Tonsillar Kaposi sarcoma in a renal transplant patient

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    Kaposi sarcoma (KS) is a vascular neoplasm caused by human herpesvirus-8 (HHV-8) infection. KS is most often seen in individuals with acquired immunodeficiency syndrome but can occur in patients who are on immunosuppressive therapy. While the skin and oral mucosa are the typical sites for KS, lesions of the tonsil are quite rare with only a few reported cases. Here, we present a case of tonsillar KS occurring in a renal transplant patient. He presented with dysphagia, odynophagia, and weight loss. Oral examination revealed tonsillar hypertrophy with purple discoloration. Imaging revealed diffuse enlargement of Waldeyer's ring with enlarged right cervical lymph nodes, worrisome for post-transplant lymphoproliferative disorder. Microscopic examination of the tonsillectomy specimen showed a vascular proliferation positive for HHV-8, consistent with KS. The patient was subsequently treated with immunosuppression reduction and the addition of sirolimus, which resulted in complete resolution of oropharyngeal and cervical lesions.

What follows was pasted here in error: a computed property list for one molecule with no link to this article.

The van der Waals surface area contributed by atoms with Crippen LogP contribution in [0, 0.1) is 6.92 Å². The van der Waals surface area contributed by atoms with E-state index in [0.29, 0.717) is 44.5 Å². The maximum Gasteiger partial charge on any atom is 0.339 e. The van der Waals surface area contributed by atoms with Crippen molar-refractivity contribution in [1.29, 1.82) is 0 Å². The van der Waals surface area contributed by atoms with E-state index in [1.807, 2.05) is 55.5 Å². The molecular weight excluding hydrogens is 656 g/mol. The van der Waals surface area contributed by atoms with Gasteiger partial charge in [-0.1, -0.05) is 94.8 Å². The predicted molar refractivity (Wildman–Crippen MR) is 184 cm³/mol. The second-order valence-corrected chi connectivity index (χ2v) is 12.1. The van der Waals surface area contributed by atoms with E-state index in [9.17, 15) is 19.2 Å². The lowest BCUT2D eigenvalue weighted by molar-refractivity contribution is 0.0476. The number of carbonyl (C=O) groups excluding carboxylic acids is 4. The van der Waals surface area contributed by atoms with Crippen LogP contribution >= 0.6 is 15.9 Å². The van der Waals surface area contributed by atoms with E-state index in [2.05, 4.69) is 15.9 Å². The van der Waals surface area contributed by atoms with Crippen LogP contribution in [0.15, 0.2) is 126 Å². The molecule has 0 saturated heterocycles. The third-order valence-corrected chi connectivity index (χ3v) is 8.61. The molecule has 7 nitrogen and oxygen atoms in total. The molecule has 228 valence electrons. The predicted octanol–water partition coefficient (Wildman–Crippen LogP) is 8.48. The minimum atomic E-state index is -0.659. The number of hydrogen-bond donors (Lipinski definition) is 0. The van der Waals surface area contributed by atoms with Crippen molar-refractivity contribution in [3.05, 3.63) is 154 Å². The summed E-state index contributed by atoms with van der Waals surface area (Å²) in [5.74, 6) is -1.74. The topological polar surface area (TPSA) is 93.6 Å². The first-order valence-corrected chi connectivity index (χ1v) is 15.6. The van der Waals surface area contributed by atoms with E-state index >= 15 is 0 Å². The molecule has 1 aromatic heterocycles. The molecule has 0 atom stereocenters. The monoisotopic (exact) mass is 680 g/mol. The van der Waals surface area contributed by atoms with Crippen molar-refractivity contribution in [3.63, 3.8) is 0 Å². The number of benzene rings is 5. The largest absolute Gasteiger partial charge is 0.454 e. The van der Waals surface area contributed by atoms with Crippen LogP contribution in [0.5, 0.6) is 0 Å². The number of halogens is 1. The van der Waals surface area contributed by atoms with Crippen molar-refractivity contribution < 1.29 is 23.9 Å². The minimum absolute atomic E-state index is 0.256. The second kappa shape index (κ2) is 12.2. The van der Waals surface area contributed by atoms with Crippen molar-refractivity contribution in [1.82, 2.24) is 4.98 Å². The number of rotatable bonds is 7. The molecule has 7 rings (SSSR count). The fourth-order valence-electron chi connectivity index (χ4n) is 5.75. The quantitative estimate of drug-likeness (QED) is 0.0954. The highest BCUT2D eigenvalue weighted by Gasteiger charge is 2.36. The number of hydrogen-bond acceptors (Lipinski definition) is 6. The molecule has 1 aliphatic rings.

Original languageEnglish (US)
    Article numbere13347
    JournalTransplant Infectious Disease
    Issue number5
    StatePublished - Oct 1 2020


    • Kaposi
    • kidney
    • sarcoma
    • tonsil
    • transplant

    ASJC Scopus subject areas

    • Infectious Diseases
    • Transplantation


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